We all attended Jazz Fest in New Orleans. There was me, sweet Angie, my other brother Joe, Billy Bob Caldwell, and Aaron. Never again shall I go to these fiascos. We went to see the Eagles. The traffic for a country boy like me was a nightmare, but not as bad as Austin the week before. The police saw the handicap sticker on the mirror and directed us right inside of the fair grounds. We still had to walk about a country mile to the Eagle’s stage. The last 200 yards was a nightmare. There was pushing and shoving trying to get somewhere that you could at least see the band. It was hot humid and generally miserable. It was a lot worster than Bourbon Street on Fat Tuesday. When we arrived at the front of the stage there was no place to even stand. My smeller must have quit working because everyone else was smelling marijuana or something. My closet claustrophobia kicked in with both barrels so I started working our way pushing and shoving all the way back out to a position by the chocolate strawberry stand about 75 yards on the side of the stage. Once in a blue moon I could see the drummer’s blond hair. I was standing up dancing in front of the yard chair singing along to This Ain’t no peaceful easy feeling and a pretty young drunk blonde female lady with lots of sweaty covered cleavage nearly gave me a heart attack when she appeared next to me and patted my bald head and said that I was the most handsome man she had ever seen. She liked my socks. I said Ever Woman’s Crazy Bout a Sharp Dressed Man. Then she put her arm around me and gave me a kiss on the top of my shaved heard, and her husband asked if he could take our picture. I said go fer it, but she must be smoking something. Then, there was the blind girl with the white cane. That is one place that you would not find me if I was blind. I notice the very large crowd ranged from about 3 to 83 and I felt right at home, but I swear that I will never return to Jazz Fest. The next concert that I go to, will be inside of an air conditioned building with comfortable seats where you can relax and see the stage.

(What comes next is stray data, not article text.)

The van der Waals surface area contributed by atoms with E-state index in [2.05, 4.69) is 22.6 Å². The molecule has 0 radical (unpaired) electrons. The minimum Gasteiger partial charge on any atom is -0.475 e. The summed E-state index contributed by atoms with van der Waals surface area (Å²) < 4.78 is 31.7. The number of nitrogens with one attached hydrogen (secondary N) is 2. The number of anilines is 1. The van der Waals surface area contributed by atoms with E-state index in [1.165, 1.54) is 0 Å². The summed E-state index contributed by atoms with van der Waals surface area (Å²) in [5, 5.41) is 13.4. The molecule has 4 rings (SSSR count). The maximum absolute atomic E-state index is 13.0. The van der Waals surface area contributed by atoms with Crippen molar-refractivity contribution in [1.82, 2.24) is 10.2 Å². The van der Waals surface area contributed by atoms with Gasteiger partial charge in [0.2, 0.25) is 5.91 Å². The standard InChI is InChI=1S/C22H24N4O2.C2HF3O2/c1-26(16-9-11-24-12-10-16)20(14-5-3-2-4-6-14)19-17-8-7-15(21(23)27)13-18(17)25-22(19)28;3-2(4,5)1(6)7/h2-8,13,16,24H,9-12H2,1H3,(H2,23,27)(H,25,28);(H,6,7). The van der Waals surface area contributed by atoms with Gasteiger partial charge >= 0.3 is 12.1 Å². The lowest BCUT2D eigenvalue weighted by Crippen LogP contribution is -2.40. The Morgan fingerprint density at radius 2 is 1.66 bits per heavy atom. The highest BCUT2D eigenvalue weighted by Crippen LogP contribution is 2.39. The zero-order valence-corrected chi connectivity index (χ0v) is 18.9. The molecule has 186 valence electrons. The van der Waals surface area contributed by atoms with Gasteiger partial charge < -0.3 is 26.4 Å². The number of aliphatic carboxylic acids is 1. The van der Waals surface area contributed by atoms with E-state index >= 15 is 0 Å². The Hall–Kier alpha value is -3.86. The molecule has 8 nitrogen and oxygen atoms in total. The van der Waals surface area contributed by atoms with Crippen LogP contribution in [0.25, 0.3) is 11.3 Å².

Earlier last week sweet Angie, Brother Dave the firefighter, Pete and Repeat, and I set up the world’s largest trade booth at the world’s largest TCEQ Austin Texas Environmental Trade Fair. They allowed us to park Big Bertha the Phantom 309 smoke machine in the back of the Convention Center near the refreshment and beer stand. Ten million people walked right up close. Most of them thought we were smoking a hog and I am sure we could have made a lot more money if we were. We passed out brochures, business cards, barbecue “Sauce Tools”, and great country smiles. Several people signed in on our information form and a few requested information on private schools, one wanted to train 6 plants. It was a good day so I took the boys and the girls on the Whitlow team out for a nighttime horse and buggy tour of beautiful Austin, followed by great fat juicy steaks cooked in butter at Ruth Chris. After such a busy week traveling, it is so nice just to sit and relax at home.